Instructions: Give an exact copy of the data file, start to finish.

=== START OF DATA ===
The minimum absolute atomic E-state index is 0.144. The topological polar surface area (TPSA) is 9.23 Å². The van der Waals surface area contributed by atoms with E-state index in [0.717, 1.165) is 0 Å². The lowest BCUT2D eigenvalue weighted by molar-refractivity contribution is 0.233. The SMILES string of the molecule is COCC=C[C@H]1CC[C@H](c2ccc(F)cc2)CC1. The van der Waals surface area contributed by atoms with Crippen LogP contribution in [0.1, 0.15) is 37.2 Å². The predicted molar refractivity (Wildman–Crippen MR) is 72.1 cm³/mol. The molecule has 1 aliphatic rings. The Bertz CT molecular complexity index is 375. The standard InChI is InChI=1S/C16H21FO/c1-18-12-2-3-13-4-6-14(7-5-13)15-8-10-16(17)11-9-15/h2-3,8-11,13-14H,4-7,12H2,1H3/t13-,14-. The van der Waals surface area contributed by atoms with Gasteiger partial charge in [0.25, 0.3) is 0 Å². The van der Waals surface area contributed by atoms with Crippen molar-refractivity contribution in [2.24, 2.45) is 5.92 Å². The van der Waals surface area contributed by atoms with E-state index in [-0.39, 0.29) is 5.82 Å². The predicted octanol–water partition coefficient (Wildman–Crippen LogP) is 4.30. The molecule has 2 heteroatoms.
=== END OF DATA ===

The minimum absolute atomic E-state index is 0.144. The topological polar surface area (TPSA) is 9.23 Å². The van der Waals surface area contributed by atoms with E-state index in [0.717, 1.165) is 0 Å². The lowest BCUT2D eigenvalue weighted by molar-refractivity contribution is 0.233. The SMILES string of the molecule is COCC=C[C@H]1CC[C@H](c2ccc(F)cc2)CC1. The van der Waals surface area contributed by atoms with Crippen LogP contribution in [0.1, 0.15) is 37.2 Å². The predicted molar refractivity (Wildman–Crippen MR) is 72.1 cm³/mol. The molecule has 1 aliphatic rings. The Bertz CT molecular complexity index is 375. The standard InChI is InChI=1S/C16H21FO/c1-18-12-2-3-13-4-6-14(7-5-13)15-8-10-16(17)11-9-15/h2-3,8-11,13-14H,4-7,12H2,1H3/t13-,14-. The van der Waals surface area contributed by atoms with Gasteiger partial charge in [0.25, 0.3) is 0 Å². The van der Waals surface area contributed by atoms with Crippen molar-refractivity contribution in [2.24, 2.45) is 5.92 Å². The van der Waals surface area contributed by atoms with E-state index in [-0.39, 0.29) is 5.82 Å². The predicted octanol–water partition coefficient (Wildman–Crippen LogP) is 4.30. The molecule has 2 heteroatoms.